LeBron James, Dwyane Wade and Chris Bosh on one team? Sounds like an automatic championship to most observers. It's got to be hard, after all, to fail with two of the top-five players on your team alongside a legitimate star power forward. But fail is exactly what Chris Mannix would expect the Heat to do if LeBron signs on--at least in the first year.
But you make the point, even if those three guys sign, you're left with Mario Chalmers suddenly becomes the Rajon Rondo of the Miami Heat, where he sort of he's sort of an unknown commodity and he has to play exceptionally well for them to succeed. But the other problem is they don't have a Kendrick Perkins equivalent. There's no center down there. There's nobody down there. They're going to have to sign a Mikki Moore to play center for that position. They're going to have fill up the rest of the roster with veteran minimum salary players.
Mannix certainly has a point. With three huge contracts on the payroll, Miami would be extremely limited in their ability to sign players. As Mike Prada points out on SBNation.com, the Heat have actually forfeited their salary cap exceptions by being so far under the cap, leaving them only veteran minimum signings to fill out their roster.
They already have Mario Chalmers, who certainly doesn't need to be anything special to facilitate the offense, and if--and this is a big if--Michael Beasely buys into a bench role, he could be a valuable sixth man. But otherwise, they're going to be bereft of talent without some seriously charitable signings from outside. Anyone who watched Mikki Moore play for the Celtics know that he's not just weak--he's a liability. If the Cavaliers are forced to play someone of his caliber, they can expect opposing teams to go right at him constantly. That center would be the Achilles' heel that their big three do not have amongst themselves. Ditto the bench, which could be expected to give up leads with regularity against deeper, more balanced teams.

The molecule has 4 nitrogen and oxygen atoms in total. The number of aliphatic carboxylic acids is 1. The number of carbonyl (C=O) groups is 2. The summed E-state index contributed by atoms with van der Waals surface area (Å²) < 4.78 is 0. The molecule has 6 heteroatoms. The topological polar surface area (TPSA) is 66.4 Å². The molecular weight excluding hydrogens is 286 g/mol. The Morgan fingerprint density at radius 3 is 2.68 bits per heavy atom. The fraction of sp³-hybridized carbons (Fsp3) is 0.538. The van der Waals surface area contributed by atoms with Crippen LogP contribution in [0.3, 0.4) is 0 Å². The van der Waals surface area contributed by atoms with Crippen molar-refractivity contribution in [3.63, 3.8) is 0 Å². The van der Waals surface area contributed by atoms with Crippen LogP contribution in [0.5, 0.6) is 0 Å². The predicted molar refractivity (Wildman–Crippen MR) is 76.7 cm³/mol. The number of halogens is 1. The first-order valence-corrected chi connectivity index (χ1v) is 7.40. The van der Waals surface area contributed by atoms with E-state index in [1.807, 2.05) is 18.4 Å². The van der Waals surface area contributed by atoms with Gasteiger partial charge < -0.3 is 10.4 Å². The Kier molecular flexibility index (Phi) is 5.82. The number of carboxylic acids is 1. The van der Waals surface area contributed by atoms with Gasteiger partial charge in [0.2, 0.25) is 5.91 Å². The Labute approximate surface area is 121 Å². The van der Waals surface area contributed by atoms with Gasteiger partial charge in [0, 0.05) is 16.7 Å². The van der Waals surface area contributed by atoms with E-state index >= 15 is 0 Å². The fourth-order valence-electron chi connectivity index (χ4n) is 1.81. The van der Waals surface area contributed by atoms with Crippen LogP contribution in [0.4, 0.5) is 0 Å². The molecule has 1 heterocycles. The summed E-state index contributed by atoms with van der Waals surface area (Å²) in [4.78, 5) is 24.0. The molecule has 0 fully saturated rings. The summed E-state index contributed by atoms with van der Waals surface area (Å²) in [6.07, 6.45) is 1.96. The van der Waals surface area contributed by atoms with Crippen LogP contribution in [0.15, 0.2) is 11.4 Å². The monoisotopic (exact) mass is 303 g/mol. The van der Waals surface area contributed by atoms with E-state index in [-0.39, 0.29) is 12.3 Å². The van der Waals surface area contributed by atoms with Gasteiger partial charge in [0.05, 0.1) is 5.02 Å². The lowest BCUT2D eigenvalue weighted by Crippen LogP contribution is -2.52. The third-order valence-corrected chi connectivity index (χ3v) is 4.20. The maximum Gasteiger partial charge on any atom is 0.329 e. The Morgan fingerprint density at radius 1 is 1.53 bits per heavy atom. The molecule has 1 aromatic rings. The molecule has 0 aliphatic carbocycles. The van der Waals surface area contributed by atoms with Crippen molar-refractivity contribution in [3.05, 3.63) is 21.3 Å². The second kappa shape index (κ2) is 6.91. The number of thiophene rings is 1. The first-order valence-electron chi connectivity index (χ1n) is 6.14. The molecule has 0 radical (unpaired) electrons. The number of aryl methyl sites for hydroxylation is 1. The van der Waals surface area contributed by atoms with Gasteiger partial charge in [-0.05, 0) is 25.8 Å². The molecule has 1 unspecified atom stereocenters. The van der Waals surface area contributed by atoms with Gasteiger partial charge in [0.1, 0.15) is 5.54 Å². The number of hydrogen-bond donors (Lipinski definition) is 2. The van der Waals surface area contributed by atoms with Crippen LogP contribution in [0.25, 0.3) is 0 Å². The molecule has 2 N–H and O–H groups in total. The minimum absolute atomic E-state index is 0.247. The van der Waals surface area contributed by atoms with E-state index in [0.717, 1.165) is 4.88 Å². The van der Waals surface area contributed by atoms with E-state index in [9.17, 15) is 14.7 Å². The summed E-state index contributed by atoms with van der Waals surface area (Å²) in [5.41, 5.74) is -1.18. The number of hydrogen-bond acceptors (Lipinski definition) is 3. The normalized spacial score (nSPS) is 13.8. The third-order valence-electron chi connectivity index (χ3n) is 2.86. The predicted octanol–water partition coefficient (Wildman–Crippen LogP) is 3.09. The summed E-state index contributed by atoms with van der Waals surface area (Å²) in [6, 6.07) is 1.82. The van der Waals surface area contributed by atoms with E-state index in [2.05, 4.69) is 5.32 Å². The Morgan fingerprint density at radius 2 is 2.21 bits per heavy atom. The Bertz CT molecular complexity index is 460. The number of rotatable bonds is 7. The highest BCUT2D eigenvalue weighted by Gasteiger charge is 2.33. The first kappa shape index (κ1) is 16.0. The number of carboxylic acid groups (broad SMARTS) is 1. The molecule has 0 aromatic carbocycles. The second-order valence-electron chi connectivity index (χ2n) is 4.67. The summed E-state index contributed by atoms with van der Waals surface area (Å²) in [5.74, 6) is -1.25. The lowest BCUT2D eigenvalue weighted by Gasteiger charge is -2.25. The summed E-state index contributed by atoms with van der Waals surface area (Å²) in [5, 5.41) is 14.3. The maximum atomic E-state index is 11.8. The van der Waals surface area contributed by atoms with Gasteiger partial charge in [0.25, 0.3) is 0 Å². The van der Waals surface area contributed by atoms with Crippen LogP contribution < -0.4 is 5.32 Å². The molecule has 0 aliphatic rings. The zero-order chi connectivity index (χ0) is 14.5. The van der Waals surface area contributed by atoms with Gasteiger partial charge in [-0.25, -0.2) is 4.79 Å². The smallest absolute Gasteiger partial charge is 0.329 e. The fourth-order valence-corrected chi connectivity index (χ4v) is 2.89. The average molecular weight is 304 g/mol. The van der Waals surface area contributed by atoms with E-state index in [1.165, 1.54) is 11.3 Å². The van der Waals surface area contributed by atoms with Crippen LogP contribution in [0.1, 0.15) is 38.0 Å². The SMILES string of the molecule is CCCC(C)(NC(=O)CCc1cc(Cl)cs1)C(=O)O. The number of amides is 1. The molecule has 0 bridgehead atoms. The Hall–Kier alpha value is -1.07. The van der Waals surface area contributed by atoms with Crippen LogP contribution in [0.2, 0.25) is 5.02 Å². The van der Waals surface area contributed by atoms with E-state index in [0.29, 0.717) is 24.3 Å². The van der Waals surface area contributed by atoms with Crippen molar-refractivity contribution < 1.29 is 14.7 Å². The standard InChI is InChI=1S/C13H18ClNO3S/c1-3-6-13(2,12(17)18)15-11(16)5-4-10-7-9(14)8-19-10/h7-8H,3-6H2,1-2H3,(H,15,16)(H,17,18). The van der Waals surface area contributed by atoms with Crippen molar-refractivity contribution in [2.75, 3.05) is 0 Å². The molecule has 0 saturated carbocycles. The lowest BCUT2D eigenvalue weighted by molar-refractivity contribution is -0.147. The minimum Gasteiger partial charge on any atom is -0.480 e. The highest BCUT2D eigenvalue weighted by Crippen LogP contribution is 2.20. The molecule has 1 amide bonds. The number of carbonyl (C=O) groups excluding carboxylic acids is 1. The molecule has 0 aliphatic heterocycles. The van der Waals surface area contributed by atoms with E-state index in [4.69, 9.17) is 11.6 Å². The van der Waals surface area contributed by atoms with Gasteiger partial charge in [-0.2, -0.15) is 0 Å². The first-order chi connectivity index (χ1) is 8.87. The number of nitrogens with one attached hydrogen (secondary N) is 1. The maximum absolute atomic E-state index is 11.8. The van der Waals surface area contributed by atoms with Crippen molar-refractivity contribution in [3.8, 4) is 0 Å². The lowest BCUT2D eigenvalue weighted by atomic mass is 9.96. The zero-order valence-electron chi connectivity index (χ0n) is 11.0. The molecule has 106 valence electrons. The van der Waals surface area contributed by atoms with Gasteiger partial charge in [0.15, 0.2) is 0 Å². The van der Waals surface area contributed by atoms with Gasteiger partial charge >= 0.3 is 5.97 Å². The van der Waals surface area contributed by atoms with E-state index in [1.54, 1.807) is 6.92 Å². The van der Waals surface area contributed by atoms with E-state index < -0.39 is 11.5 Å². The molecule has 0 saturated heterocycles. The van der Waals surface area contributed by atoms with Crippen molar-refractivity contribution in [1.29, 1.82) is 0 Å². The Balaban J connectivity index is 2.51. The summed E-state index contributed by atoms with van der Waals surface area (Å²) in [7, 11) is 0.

Mannix compares the prospective Heat to the '07-'08 Celtics, saying that they don't have their Rondo or their Perkins. But they don't necessarily need to be. As much as we'd like to think otherwise, Paul Pierce is not LeBron James. He has never been a top-two player in the league. Ray Allen was far from being Dwyane Wade. And while Chris Bosh is not Kevin Garnett, KG hasn't really been KG since he came to the Celtics. There really isn't a comparison to be made. The championship Celtics team was the combination of three aging stars on the fringe of their primes to try and put it all together for a run. They did so largely in thanks to an impressive supporting cast.
This Heat team, on the other hand, would be the combination of two MVP-type players entering their prime with another all-star also in his prime. But that would basically be the end of it. Maybe the quality of the respective big threes balances out the difference, but it certainly doesn't push them over the top. With LeBron, Wade, and Bosh on one team, they are sure to be contenders. But to call them any more favorites than the Celtics were back then would be going too far. To win a team game, after all, you need a team.